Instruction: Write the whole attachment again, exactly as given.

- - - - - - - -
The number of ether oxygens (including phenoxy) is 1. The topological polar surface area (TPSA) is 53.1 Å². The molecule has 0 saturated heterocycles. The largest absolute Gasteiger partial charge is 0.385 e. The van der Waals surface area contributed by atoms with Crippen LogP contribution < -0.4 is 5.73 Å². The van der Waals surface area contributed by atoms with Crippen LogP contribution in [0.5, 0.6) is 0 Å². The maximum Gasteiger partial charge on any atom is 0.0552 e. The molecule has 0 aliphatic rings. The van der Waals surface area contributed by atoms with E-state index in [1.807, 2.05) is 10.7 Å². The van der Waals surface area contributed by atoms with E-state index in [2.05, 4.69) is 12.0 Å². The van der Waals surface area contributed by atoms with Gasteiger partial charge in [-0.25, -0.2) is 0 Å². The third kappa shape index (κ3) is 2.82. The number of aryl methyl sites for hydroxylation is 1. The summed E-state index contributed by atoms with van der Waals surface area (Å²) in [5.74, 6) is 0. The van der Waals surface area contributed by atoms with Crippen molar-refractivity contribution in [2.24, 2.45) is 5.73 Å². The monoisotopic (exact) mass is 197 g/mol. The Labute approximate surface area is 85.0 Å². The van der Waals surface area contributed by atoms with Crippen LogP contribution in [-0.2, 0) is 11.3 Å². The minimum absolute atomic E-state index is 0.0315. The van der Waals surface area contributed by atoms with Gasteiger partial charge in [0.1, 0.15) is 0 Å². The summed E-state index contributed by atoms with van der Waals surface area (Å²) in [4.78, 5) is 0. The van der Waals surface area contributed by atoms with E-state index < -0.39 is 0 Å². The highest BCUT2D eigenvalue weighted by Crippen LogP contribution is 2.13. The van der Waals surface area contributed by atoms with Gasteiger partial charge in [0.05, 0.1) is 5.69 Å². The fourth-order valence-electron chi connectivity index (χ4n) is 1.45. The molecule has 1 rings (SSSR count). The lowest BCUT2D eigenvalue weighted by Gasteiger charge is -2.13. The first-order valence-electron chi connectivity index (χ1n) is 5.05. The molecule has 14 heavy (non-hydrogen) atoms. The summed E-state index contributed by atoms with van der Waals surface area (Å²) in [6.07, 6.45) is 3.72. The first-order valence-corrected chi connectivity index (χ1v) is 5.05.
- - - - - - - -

The number of ether oxygens (including phenoxy) is 1. The topological polar surface area (TPSA) is 53.1 Å². The molecule has 0 saturated heterocycles. The largest absolute Gasteiger partial charge is 0.385 e. The van der Waals surface area contributed by atoms with Crippen LogP contribution < -0.4 is 5.73 Å². The van der Waals surface area contributed by atoms with Crippen LogP contribution in [0.5, 0.6) is 0 Å². The maximum Gasteiger partial charge on any atom is 0.0552 e. The molecule has 0 aliphatic rings. The van der Waals surface area contributed by atoms with E-state index in [1.807, 2.05) is 10.7 Å². The van der Waals surface area contributed by atoms with E-state index in [2.05, 4.69) is 12.0 Å². The van der Waals surface area contributed by atoms with Gasteiger partial charge in [-0.25, -0.2) is 0 Å². The third kappa shape index (κ3) is 2.82. The number of aryl methyl sites for hydroxylation is 1. The summed E-state index contributed by atoms with van der Waals surface area (Å²) in [5.74, 6) is 0. The van der Waals surface area contributed by atoms with Crippen molar-refractivity contribution in [2.24, 2.45) is 5.73 Å². The monoisotopic (exact) mass is 197 g/mol. The Labute approximate surface area is 85.0 Å². The van der Waals surface area contributed by atoms with Crippen LogP contribution in [-0.2, 0) is 11.3 Å². The minimum absolute atomic E-state index is 0.0315. The van der Waals surface area contributed by atoms with Gasteiger partial charge in [0.1, 0.15) is 0 Å². The summed E-state index contributed by atoms with van der Waals surface area (Å²) in [4.78, 5) is 0. The van der Waals surface area contributed by atoms with E-state index < -0.39 is 0 Å². The highest BCUT2D eigenvalue weighted by Crippen LogP contribution is 2.13. The van der Waals surface area contributed by atoms with Gasteiger partial charge in [0.05, 0.1) is 5.69 Å². The fourth-order valence-electron chi connectivity index (χ4n) is 1.45. The molecule has 1 rings (SSSR count). The lowest BCUT2D eigenvalue weighted by Gasteiger charge is -2.13. The first-order valence-electron chi connectivity index (χ1n) is 5.05. The molecule has 14 heavy (non-hydrogen) atoms. The summed E-state index contributed by atoms with van der Waals surface area (Å²) in [6.07, 6.45) is 3.72. The first-order valence-corrected chi connectivity index (χ1v) is 5.05.